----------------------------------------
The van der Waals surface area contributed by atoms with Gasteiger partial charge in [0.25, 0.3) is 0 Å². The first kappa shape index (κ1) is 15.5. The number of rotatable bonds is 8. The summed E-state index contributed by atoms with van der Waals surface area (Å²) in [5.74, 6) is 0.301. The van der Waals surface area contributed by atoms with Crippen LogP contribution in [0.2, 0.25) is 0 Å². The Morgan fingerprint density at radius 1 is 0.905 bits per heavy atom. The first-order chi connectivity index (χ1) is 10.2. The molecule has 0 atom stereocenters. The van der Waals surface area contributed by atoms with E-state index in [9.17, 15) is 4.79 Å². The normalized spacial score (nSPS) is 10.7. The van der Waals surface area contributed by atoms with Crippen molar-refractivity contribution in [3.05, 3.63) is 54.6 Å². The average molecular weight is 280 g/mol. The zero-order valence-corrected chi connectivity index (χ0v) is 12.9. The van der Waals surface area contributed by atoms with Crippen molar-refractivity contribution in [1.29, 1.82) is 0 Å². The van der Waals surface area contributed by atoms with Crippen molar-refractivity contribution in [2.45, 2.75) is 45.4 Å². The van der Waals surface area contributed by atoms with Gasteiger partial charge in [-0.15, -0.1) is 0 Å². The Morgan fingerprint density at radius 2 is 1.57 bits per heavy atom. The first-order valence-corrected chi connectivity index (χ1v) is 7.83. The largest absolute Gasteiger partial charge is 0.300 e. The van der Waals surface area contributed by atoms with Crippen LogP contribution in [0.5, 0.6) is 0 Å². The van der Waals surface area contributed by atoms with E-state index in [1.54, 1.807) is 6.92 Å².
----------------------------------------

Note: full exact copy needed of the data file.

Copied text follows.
The van der Waals surface area contributed by atoms with Gasteiger partial charge in [0.25, 0.3) is 0 Å². The first kappa shape index (κ1) is 15.5. The number of rotatable bonds is 8. The summed E-state index contributed by atoms with van der Waals surface area (Å²) in [5.74, 6) is 0.301. The van der Waals surface area contributed by atoms with Crippen LogP contribution in [0.2, 0.25) is 0 Å². The Morgan fingerprint density at radius 1 is 0.905 bits per heavy atom. The first-order chi connectivity index (χ1) is 10.2. The molecule has 0 atom stereocenters. The van der Waals surface area contributed by atoms with E-state index in [9.17, 15) is 4.79 Å². The normalized spacial score (nSPS) is 10.7. The van der Waals surface area contributed by atoms with Crippen molar-refractivity contribution in [3.05, 3.63) is 54.6 Å². The average molecular weight is 280 g/mol. The zero-order valence-corrected chi connectivity index (χ0v) is 12.9. The van der Waals surface area contributed by atoms with Crippen molar-refractivity contribution in [1.29, 1.82) is 0 Å². The van der Waals surface area contributed by atoms with Crippen molar-refractivity contribution in [2.45, 2.75) is 45.4 Å². The van der Waals surface area contributed by atoms with Gasteiger partial charge in [-0.15, -0.1) is 0 Å². The Morgan fingerprint density at radius 2 is 1.57 bits per heavy atom. The first-order valence-corrected chi connectivity index (χ1v) is 7.83. The largest absolute Gasteiger partial charge is 0.300 e. The van der Waals surface area contributed by atoms with Crippen LogP contribution in [0.5, 0.6) is 0 Å². The van der Waals surface area contributed by atoms with E-state index in [1.54, 1.807) is 6.92 Å².